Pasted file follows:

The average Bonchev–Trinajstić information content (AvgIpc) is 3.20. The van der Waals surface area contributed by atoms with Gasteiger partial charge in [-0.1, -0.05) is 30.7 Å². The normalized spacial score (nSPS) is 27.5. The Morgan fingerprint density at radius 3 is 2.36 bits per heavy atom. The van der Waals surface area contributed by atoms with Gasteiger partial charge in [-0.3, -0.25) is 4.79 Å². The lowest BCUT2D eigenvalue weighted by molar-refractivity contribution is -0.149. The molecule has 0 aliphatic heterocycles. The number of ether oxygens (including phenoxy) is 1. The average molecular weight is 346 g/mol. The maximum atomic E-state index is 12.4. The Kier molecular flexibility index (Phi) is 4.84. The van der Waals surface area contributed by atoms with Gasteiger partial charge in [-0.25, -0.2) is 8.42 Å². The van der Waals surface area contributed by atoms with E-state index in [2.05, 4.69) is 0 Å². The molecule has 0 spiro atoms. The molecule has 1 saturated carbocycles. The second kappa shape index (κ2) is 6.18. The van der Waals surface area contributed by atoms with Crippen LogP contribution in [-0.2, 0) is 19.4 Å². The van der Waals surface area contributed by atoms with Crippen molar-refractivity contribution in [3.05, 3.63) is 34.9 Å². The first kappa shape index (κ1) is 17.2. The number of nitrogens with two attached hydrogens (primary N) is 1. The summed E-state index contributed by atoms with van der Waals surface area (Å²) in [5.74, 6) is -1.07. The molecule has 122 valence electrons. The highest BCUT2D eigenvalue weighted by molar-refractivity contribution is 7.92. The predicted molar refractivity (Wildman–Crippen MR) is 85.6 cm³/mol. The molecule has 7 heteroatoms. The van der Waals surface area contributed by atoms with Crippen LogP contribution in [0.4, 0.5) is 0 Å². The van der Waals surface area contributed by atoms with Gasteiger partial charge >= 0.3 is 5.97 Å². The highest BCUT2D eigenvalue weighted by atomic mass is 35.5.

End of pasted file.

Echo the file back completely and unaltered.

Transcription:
The average Bonchev–Trinajstić information content (AvgIpc) is 3.20. The van der Waals surface area contributed by atoms with Gasteiger partial charge in [-0.1, -0.05) is 30.7 Å². The normalized spacial score (nSPS) is 27.5. The Morgan fingerprint density at radius 3 is 2.36 bits per heavy atom. The van der Waals surface area contributed by atoms with Gasteiger partial charge in [-0.3, -0.25) is 4.79 Å². The lowest BCUT2D eigenvalue weighted by molar-refractivity contribution is -0.149. The molecule has 0 aliphatic heterocycles. The number of ether oxygens (including phenoxy) is 1. The average molecular weight is 346 g/mol. The maximum atomic E-state index is 12.4. The Kier molecular flexibility index (Phi) is 4.84. The van der Waals surface area contributed by atoms with Gasteiger partial charge in [-0.25, -0.2) is 8.42 Å². The van der Waals surface area contributed by atoms with E-state index in [2.05, 4.69) is 0 Å². The molecule has 0 spiro atoms. The molecule has 1 saturated carbocycles. The second kappa shape index (κ2) is 6.18. The van der Waals surface area contributed by atoms with Crippen LogP contribution in [-0.2, 0) is 19.4 Å². The van der Waals surface area contributed by atoms with Crippen molar-refractivity contribution in [3.05, 3.63) is 34.9 Å². The first kappa shape index (κ1) is 17.2. The number of nitrogens with two attached hydrogens (primary N) is 1. The summed E-state index contributed by atoms with van der Waals surface area (Å²) in [5.74, 6) is -1.07. The molecule has 122 valence electrons. The highest BCUT2D eigenvalue weighted by molar-refractivity contribution is 7.92. The predicted molar refractivity (Wildman–Crippen MR) is 85.6 cm³/mol. The molecule has 7 heteroatoms. The van der Waals surface area contributed by atoms with Crippen LogP contribution in [0.4, 0.5) is 0 Å². The van der Waals surface area contributed by atoms with Gasteiger partial charge >= 0.3 is 5.97 Å². The highest BCUT2D eigenvalue weighted by atomic mass is 35.5.